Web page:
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How to show your dog affection

As published in Canadian Dogs Annual
How to show your dog affection

It may seem natural to hug and kiss your dog, but these gestures may actually feel threatening to some canines. Learn how to read his response to your adoration, and show your love in a way he understands.

Kissing and hugging are important displays of affection among people, but they are not in a dog’s behavioural repertoire. Some dogs may be fine with this form of affection — but how do you really know?

Practically speaking, the best way to know how an animal feels is to observe her behaviour. When you’re showing her affection, she should remain relaxed. The ears should stay forward and the tail high. If a dog likes being kissed, for example, she shouldn’t move away and try to avoid you. If you stop kissing her and she wants you to continue, we would expect her to move toward you and show a behaviour that that has worked in other contexts to get what she wants, such as pawing at you or leaning against you.

Our own dog rarely “asks” for more kisses. But she frequently asks for more petting by pawing at us, or just placing her paw on our arms if we stop stroking her. If we pair kissing the top of her head with massaging her ears, she will often move in closer, and position her head so we can more easily reach the back of her ears.

On the other hand, if a dog finds affectionate displays annoying or frightening, we’d expect completely different behaviours in response. You’d likely see her tense up, her eyes widen, her tail go down, and her ears go back. Our own dog might also move or duck away from us, as she does when she’s too busy to stay still and be petted.

Hugs can seem threatening

We have to admit that we also hug our dog. We do so gently, not tightly, so she is always free to escape from our arms if she wants to. Most dogs learn to accept or tolerate hugs from familiar individuals, but because they obviously don’t hug one another, it’s unlikely they recognize this as a sign of affection. In fact, just the opposite may be true.

Dogs sometimes bite children who try to hug them — especially children they don’t know well. For a dog, a hug can resemble the social threat of having another dog place his paws on or drape his neck overtop her shoulders. Dogs usually tell us they don’t like being hugged by using the postures we’ve already described – lowering their tails, pulling their ears back, tensing up, or trying to move away.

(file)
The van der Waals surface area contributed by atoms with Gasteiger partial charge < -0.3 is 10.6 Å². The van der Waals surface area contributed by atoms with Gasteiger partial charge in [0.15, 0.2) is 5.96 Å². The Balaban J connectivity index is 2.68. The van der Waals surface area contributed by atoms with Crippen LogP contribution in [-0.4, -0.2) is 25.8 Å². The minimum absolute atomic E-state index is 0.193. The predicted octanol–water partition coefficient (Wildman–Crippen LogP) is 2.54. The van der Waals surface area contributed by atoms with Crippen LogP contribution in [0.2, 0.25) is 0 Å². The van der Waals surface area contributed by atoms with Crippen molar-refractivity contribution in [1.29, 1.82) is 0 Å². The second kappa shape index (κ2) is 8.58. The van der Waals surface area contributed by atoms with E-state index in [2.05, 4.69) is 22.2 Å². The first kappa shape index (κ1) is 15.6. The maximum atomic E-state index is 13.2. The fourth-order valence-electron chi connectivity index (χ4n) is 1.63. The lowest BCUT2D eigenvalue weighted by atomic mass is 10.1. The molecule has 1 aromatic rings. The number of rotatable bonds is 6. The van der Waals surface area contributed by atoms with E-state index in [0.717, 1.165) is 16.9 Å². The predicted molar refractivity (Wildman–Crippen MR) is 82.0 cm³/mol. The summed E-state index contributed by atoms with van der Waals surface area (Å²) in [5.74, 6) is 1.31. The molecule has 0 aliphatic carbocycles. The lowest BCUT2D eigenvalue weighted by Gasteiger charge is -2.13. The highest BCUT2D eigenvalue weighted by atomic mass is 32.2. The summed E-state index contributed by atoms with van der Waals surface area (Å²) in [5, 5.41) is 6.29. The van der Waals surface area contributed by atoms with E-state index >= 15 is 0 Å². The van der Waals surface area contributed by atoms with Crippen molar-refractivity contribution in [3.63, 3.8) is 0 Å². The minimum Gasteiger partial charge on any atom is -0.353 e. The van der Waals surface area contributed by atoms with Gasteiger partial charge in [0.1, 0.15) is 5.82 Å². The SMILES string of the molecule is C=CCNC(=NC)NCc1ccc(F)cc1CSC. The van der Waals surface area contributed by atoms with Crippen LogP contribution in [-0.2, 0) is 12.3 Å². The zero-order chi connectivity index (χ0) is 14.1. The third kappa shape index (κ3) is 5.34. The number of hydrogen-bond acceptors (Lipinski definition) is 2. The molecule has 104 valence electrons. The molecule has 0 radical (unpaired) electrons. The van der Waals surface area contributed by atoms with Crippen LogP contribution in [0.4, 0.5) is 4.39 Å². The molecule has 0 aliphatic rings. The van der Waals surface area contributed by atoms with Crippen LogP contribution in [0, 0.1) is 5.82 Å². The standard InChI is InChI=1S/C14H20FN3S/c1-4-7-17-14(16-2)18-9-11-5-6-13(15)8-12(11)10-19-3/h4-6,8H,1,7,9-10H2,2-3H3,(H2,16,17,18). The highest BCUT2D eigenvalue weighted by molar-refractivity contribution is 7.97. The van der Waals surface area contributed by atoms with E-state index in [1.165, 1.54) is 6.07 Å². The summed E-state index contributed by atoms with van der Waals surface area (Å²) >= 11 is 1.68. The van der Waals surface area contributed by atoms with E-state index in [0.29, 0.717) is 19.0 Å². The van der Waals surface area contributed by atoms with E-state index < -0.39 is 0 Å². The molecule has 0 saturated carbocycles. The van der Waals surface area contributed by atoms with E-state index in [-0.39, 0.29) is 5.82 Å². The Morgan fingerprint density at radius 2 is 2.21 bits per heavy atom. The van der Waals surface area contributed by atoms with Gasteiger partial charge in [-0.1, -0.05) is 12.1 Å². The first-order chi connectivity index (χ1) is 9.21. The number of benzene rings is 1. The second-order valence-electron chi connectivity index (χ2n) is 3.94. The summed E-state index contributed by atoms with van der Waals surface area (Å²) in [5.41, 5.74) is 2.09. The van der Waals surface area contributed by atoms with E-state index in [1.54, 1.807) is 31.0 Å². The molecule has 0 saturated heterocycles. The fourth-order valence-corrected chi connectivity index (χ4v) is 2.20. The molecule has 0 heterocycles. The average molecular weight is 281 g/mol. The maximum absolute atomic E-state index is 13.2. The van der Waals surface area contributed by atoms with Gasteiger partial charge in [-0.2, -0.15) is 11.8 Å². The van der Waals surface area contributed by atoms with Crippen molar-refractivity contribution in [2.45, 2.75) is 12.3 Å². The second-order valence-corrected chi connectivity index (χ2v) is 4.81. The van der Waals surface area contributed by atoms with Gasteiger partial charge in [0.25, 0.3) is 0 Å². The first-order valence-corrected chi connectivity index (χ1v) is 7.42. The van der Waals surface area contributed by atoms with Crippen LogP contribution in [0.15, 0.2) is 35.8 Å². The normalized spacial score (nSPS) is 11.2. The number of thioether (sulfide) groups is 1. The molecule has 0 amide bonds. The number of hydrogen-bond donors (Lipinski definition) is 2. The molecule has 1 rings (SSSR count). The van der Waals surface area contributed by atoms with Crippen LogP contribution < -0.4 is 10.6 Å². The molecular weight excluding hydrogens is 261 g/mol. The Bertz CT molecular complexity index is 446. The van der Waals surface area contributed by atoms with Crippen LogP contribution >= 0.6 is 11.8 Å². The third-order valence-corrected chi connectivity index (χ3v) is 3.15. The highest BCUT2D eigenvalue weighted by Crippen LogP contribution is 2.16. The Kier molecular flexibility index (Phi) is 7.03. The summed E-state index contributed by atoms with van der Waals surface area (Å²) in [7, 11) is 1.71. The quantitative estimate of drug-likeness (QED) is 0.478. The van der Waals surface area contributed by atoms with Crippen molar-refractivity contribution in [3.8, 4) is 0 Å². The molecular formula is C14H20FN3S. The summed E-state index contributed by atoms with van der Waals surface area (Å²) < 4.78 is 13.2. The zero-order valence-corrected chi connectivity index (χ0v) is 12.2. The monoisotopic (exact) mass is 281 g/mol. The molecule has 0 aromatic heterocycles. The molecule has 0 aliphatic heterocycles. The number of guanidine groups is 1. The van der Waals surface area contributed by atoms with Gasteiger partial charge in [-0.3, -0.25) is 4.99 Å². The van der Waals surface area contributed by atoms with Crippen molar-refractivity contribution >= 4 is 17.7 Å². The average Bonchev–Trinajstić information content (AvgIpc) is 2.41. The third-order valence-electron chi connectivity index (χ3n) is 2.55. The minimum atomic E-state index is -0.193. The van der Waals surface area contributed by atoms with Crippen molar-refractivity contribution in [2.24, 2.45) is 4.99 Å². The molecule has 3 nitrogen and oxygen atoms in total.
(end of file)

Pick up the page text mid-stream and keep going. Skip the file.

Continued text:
Being hugged is probably quite confusing for dogs. Why would their best friends all of a sudden attempt such a threatening gesture? When dogs are confused or uncertain in social situations, they display displacement behaviours. These are normal behaviours that are displaced from their usual contexts. The most common canine displacement behaviours are lip licking and yawning. If a dog shows any of these signs when being hugged or kissed, it’s a clear sign to stop.

Affiliative behaviours

It’s natural for both people and dogs to display their affection for one another with behaviours that are typical for their own species. Behaviourists usually use the term “affiliative behaviours” to describe gestures among individuals with a social bond. Dogs will show canine-specific behaviours to demonstrate their affection, but these behaviours are different from the hugging, kissing and cuddling that people show to express love.

  • Many species of social animals – including dogs – lick other individuals they are attached to. This is called “allogrooming”.
  • Another very important affiliative behaviour in dogs is simply being close to each other. Think about how often your dogs sleep curled next to one another – or to you. Following each other from place to place is another sign of social attachment.
  • Play is another affiliative behaviour that is used to create and maintain social bonds.

Find a common ground

So what are the best ways to let our dogs know we love them?

Dogs, like people, enjoy being close to those they love. Sitting next to each other on the couch, or letting your dog sit in your lap or share your bed are meaningful to both species. Spending time together and engaging in activities you both like are also good. Play a game of fetch, go for a walk, or give your dog a gentle brushing. These are things most dogs enjoy — and giving them the things they want is the best way to express our affection.



Dr. Suzanne Hetts is a Certified Applied Animal Behaviourist and co-owner of Animal Behavior Associates, Inc. in Denver, Colorado. For behaviour assistance and education, visit AnimalBehaviorAssociates.com.


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